Monday, November 17, 2008
The Mexican Revolution and Its Legacy a Century Later
By Allan Wall
A nation and its people need
shared historical experiences, what Abraham Lincoln called "the mystic chords of memory."
Annual commemorations of national festivals help to reinforce a nation’s historical identity.
In Mexico, Revolution Day, November
20th, is one such civic observance.
The Mexican Revolution began
November 20th, 1910, as an uprising against longtime dictator Porfirio Diaz, who resigned and left the country
But the abdication of Porfirio
Diaz did not usher in an era of peace and prosperity. Far from it.
Francisco I. Madero, who started
the Revolution and became president, was overthrown by Victoriano Huerta, who in turn was overthrown by a coalition which
then broke up into warring factions.
The two most colorful revolutionary
leaders were Pancho Villa, the "Centaur of the North," and Emiliano Zapata, leader of the "Liberation Army of the South."
They’ve also made the deepest impression on the collective psyche of Mexican
Pancho Villa was defeated
in 1915 at Celaya, the biggest battle of the Revolution, by Alvaro Obregon.
After the Carranza/Obregon faction
triumphed over the Villa/Zapata alliance, a new constitution was drafted under Venustiano
Carranza’s leadership in 1917. It’s still in use, though with
An interesting bit of trivia
is that the Mexican Revolution was the first war anywhere in which an airplane dropped a bomb on a ship, in the battle of
Topolobampo in 1913.
Foreign powers also intervened
in the war. Germany supported Huerta, and later tried to make a deal with Carranza.
The United States supported Pancho
Villa, but then switched to backing Carranza. In retribution, the "Centaur of the North" launched a 1916 raid on Columbus,
New Mexico. That raid provoked John J. Pershing’s Punitive Expedition into northern Mexico, the first U.S. military
operation to include the use of aircraft in a combat capacity. On Mexico’s
east coast, the U.S. military briefly occupied the port of Veracruz.
The Mexican Revolution is honored
each year on November 20th (the national holiday is now observed on the third Monday of November), and Mexican
schools teach its importance. It’s a key part of Mexican national identity.
The long-ruling PRI (Institutional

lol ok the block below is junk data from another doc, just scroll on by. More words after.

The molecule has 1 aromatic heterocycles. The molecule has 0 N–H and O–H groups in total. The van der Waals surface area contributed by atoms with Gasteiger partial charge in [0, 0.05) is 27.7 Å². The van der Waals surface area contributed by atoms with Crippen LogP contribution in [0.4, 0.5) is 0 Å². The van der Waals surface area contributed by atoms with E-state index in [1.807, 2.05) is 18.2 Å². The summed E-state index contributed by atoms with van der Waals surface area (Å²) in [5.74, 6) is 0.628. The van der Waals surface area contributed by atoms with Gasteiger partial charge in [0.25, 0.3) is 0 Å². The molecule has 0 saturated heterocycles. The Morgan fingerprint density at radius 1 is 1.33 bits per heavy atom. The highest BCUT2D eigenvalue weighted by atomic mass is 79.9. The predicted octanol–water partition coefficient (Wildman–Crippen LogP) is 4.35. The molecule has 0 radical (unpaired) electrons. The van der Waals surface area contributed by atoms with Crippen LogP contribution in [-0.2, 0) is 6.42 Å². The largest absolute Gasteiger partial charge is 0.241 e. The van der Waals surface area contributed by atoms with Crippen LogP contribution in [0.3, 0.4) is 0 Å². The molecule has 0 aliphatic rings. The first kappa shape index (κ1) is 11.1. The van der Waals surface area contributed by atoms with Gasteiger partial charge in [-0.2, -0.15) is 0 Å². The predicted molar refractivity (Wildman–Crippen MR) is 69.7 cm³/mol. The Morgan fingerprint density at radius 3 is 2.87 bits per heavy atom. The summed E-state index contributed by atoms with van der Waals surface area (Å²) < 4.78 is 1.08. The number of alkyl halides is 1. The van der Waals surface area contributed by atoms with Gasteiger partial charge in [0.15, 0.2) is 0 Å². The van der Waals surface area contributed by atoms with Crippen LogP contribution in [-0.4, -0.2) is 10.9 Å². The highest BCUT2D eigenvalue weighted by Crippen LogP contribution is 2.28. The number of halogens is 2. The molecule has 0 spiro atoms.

Revolutionary Party) glorified the Mexican Revolution. That’s because the faction that eventually won the Revolution
organized itself into a political party that eventually became known as the Institutional Revolutionary Party.
The PRI’s title (institutional
+ revolutionary) might sound like a strange juxtaposition. What it meant was
that the PRI presented itself as the heir of the Mexican Revolution, continuing to grant the benefits of the people’s
struggle for justice.
But times have changed. The PRI is no longer in control. What’s more, in recent years some Mexicans
have criticized the Revolution for not being all it was cracked up to be. It’s been belittled from the right end of
the spectrum, and on the left for not having gone far enough.
The Mexican revolutionaries represented
different interests and ideologies. Zapata’s major cause was restoration
of confiscated property in his region. As for Pancho Villa, what his ideology was is not all clear.
The long-vilified image of Porfirio
Diaz has slightly improved. His accomplishments included economic development, a low crime rate and a peso on par with the
Madero was mostly in agreement
with the policies of Diaz, but he thought the old dictator had been in office too long.
To this day, Mexican congressmen and senators aren’t allowed to succeed themselves. Is that policy still relevant? Some say no, and want it changed. Allowing Mexican lawmakers to stand for
reelection might make them more accountable to the voters.
Some have gone so far as to repudiate
the Mexican Revolution altogether. Mexican pundit Sergio Sarmiento calls the
Revolution a "monumental failure," which "destroyed a regime of poverty, inequality and authoritarianism" but also "constructed
another regime of poverty, inequality and authoritarianism."
In 2007, Macario Schettino published
a book entitled Cien Años de Confusión (A Hundred Years of Confusion). Schettino asserts that despite its much-celebrated Revolution, 20th century Mexico has not developed
more successfully than other Latin American nations, whether you look at development in terms of the economy, education, health
or social security. As for the progress made in Mexico since the Revolution,
Schettino says such progress has been made in other countries that had no social revolution.
As time goes by, how much could
such criticism change the traditional mainstream perspective on the Mexican Revolution?
How will future Mexican generations look back on the era – and what lessons can be drawn from it for the future?
Wall resides in Mexico and teaches
at a university. His website is located at www.allanwall.net.